Well Dang, Netflix
Netflix isn't messing around with this batch of originals coming out in the last couple years. They've been turning them out at a rate that even Disney could respect, and doing so with a good chunk of the production value.
Extraction is an old fashion roller coaster of an action movie. You clicked on it to see some crazy stuff, and it plans to deliver. But does it?
Well, at the very least, there is one chunk of the movie that does.
Them 12 Minutes
A dozen minutes is how long the big action sequences is without a visible cut. 12 whole minutes.
That ain't easy. And it's not something you'd expect to find nestled in a Netflix release in which the only press I can remember seeing was on my 'recommended' page. What compounds the complexity of this feat are the pure number of vehicles that were involved in this marathon of violent scenery.
Sam Hargrave, the Director, accomplished this the way any sensible person would. He donned a helmet and vest that allowed him to be strapped to the hood or trunk of several various vehicles so that he could be careened around the set, with a camera in hand, at high speeds and around harrowing corners. While the gimbal head did the work of keeping the camera balanced, Sam's position on top of speeding vehicles was secured solely by a few safety lines and undoubtedly steadied by his massive fucking balls.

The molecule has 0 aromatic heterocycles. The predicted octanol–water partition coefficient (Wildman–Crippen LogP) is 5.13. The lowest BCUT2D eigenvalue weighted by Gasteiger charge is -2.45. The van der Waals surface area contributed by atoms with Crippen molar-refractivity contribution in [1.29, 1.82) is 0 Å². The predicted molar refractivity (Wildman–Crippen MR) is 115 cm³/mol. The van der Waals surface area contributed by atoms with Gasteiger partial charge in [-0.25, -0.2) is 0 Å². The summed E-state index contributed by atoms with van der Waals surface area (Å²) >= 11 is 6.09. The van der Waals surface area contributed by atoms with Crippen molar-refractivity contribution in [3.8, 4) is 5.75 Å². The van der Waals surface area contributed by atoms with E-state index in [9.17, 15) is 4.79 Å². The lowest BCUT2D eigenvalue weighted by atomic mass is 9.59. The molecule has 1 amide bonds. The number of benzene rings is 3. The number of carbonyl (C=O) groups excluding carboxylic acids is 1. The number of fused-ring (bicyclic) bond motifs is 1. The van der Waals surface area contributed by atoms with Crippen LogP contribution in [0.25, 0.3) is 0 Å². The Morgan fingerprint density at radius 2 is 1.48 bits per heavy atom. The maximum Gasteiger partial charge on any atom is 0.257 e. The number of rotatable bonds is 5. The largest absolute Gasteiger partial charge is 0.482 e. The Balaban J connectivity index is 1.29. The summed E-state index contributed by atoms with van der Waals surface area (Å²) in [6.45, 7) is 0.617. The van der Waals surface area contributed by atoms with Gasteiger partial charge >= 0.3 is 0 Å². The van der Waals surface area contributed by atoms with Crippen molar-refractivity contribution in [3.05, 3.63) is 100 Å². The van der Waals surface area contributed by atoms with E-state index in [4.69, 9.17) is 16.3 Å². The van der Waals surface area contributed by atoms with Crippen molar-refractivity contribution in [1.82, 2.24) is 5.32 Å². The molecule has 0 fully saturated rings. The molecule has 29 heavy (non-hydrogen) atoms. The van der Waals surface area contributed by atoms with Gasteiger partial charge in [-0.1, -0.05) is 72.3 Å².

As if that wasn't enough, parts of the scene even require the camera to jump off of a moving car entirely to dive into yet another one. Holy shit. Follow that up with actors dumping out of cars, choreographing vehicles entering and exiting the scene as needed, extras and doubles hitting their marks for the gunfights and fistfights, etc. What is created is an entire Rube Goldberg machine of ass-kicking. The number of intricate pieces to make this work were executed to masterfully that I'm pretty sure Q Anon would claim the CIA was involved. And that drama! The camera will often place itself between the two subjects of any given segment, like you're a passenger looking between them in the moment and seeing what their expressions are meant to communication to one another. Your eye follows the big action, then pulls back suddenly to show the next big movement that would have been in your peripheral. It feels very biological, as if you're noticing things in the moment the way a human eye naturally would.